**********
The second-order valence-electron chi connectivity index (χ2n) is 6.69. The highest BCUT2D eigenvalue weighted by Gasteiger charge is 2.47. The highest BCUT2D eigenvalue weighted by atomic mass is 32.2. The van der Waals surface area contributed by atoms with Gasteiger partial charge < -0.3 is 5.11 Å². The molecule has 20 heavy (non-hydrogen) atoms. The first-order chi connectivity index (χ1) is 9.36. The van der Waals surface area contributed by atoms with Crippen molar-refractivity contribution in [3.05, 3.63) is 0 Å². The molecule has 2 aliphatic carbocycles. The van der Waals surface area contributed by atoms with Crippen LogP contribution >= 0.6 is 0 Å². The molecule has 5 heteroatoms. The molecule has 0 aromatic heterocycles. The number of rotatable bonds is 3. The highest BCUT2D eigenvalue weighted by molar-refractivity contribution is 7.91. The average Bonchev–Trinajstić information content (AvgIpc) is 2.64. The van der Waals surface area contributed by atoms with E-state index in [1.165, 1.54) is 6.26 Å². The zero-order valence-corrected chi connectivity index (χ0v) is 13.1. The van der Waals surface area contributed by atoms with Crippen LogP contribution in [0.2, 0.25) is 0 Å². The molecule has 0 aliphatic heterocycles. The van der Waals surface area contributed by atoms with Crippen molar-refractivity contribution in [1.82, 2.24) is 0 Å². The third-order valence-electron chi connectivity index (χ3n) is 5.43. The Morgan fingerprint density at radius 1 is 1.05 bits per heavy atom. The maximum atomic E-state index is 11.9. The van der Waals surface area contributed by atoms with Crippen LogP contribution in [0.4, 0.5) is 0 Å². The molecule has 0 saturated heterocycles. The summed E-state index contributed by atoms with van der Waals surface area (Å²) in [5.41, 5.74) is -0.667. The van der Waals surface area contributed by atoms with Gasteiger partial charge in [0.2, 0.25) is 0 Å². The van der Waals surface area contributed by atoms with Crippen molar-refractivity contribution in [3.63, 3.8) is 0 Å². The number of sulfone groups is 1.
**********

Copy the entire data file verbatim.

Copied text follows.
The second-order valence-electron chi connectivity index (χ2n) is 6.69. The highest BCUT2D eigenvalue weighted by Gasteiger charge is 2.47. The highest BCUT2D eigenvalue weighted by atomic mass is 32.2. The van der Waals surface area contributed by atoms with Gasteiger partial charge < -0.3 is 5.11 Å². The molecule has 20 heavy (non-hydrogen) atoms. The first-order chi connectivity index (χ1) is 9.36. The van der Waals surface area contributed by atoms with Crippen molar-refractivity contribution in [3.05, 3.63) is 0 Å². The molecule has 2 aliphatic carbocycles. The van der Waals surface area contributed by atoms with Crippen LogP contribution >= 0.6 is 0 Å². The molecule has 5 heteroatoms. The molecule has 0 aromatic heterocycles. The number of rotatable bonds is 3. The highest BCUT2D eigenvalue weighted by molar-refractivity contribution is 7.91. The average Bonchev–Trinajstić information content (AvgIpc) is 2.64. The van der Waals surface area contributed by atoms with E-state index in [1.165, 1.54) is 6.26 Å². The zero-order valence-corrected chi connectivity index (χ0v) is 13.1. The van der Waals surface area contributed by atoms with Crippen LogP contribution in [0.2, 0.25) is 0 Å². The molecule has 0 aliphatic heterocycles. The van der Waals surface area contributed by atoms with Crippen molar-refractivity contribution in [1.82, 2.24) is 0 Å². The third-order valence-electron chi connectivity index (χ3n) is 5.43. The Morgan fingerprint density at radius 1 is 1.05 bits per heavy atom. The maximum atomic E-state index is 11.9. The van der Waals surface area contributed by atoms with Crippen LogP contribution in [0.4, 0.5) is 0 Å². The molecule has 0 saturated heterocycles. The summed E-state index contributed by atoms with van der Waals surface area (Å²) in [5.41, 5.74) is -0.667. The van der Waals surface area contributed by atoms with Gasteiger partial charge in [0.2, 0.25) is 0 Å². The van der Waals surface area contributed by atoms with Crippen molar-refractivity contribution in [3.63, 3.8) is 0 Å². The number of sulfone groups is 1.